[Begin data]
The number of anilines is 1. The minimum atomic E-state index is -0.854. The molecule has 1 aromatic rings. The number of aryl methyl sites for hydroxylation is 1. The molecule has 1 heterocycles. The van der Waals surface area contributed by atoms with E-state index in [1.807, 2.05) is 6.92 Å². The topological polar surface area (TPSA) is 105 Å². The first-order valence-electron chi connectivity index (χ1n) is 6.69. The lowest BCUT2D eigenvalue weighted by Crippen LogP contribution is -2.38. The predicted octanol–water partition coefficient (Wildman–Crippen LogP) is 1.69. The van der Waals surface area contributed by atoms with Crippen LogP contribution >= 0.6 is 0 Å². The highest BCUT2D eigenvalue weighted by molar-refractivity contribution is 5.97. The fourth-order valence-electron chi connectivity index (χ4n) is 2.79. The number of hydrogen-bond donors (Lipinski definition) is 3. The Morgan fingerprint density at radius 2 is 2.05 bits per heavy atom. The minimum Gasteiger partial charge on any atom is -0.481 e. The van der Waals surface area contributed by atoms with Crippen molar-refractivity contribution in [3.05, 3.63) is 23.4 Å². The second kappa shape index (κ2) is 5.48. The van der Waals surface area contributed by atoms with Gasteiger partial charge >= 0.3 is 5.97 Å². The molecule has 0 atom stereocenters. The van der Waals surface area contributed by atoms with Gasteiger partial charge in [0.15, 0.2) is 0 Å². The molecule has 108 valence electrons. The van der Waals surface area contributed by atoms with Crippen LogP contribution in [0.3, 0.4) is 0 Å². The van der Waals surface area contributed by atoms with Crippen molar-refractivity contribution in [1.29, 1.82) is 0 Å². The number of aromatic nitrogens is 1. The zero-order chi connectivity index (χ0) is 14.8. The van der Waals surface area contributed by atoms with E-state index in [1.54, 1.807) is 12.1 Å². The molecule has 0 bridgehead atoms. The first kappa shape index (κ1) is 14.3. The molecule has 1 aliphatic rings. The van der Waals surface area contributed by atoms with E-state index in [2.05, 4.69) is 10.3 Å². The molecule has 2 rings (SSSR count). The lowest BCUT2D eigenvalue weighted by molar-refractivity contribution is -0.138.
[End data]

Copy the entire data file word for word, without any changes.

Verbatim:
The number of anilines is 1. The minimum atomic E-state index is -0.854. The molecule has 1 aromatic rings. The number of aryl methyl sites for hydroxylation is 1. The molecule has 1 heterocycles. The van der Waals surface area contributed by atoms with E-state index in [1.807, 2.05) is 6.92 Å². The topological polar surface area (TPSA) is 105 Å². The first-order valence-electron chi connectivity index (χ1n) is 6.69. The lowest BCUT2D eigenvalue weighted by Crippen LogP contribution is -2.38. The predicted octanol–water partition coefficient (Wildman–Crippen LogP) is 1.69. The van der Waals surface area contributed by atoms with Crippen LogP contribution >= 0.6 is 0 Å². The highest BCUT2D eigenvalue weighted by molar-refractivity contribution is 5.97. The fourth-order valence-electron chi connectivity index (χ4n) is 2.79. The number of hydrogen-bond donors (Lipinski definition) is 3. The Morgan fingerprint density at radius 2 is 2.05 bits per heavy atom. The minimum Gasteiger partial charge on any atom is -0.481 e. The van der Waals surface area contributed by atoms with Crippen molar-refractivity contribution in [3.05, 3.63) is 23.4 Å². The second kappa shape index (κ2) is 5.48. The van der Waals surface area contributed by atoms with Gasteiger partial charge >= 0.3 is 5.97 Å². The molecule has 0 atom stereocenters. The van der Waals surface area contributed by atoms with Gasteiger partial charge in [0.15, 0.2) is 0 Å². The molecule has 108 valence electrons. The van der Waals surface area contributed by atoms with Crippen LogP contribution in [0.3, 0.4) is 0 Å². The van der Waals surface area contributed by atoms with Crippen molar-refractivity contribution in [1.29, 1.82) is 0 Å². The number of aromatic nitrogens is 1. The zero-order chi connectivity index (χ0) is 14.8. The van der Waals surface area contributed by atoms with E-state index in [1.54, 1.807) is 12.1 Å². The molecule has 0 bridgehead atoms. The first kappa shape index (κ1) is 14.3. The molecule has 1 aliphatic rings. The van der Waals surface area contributed by atoms with E-state index in [2.05, 4.69) is 10.3 Å². The molecule has 2 rings (SSSR count). The lowest BCUT2D eigenvalue weighted by molar-refractivity contribution is -0.138.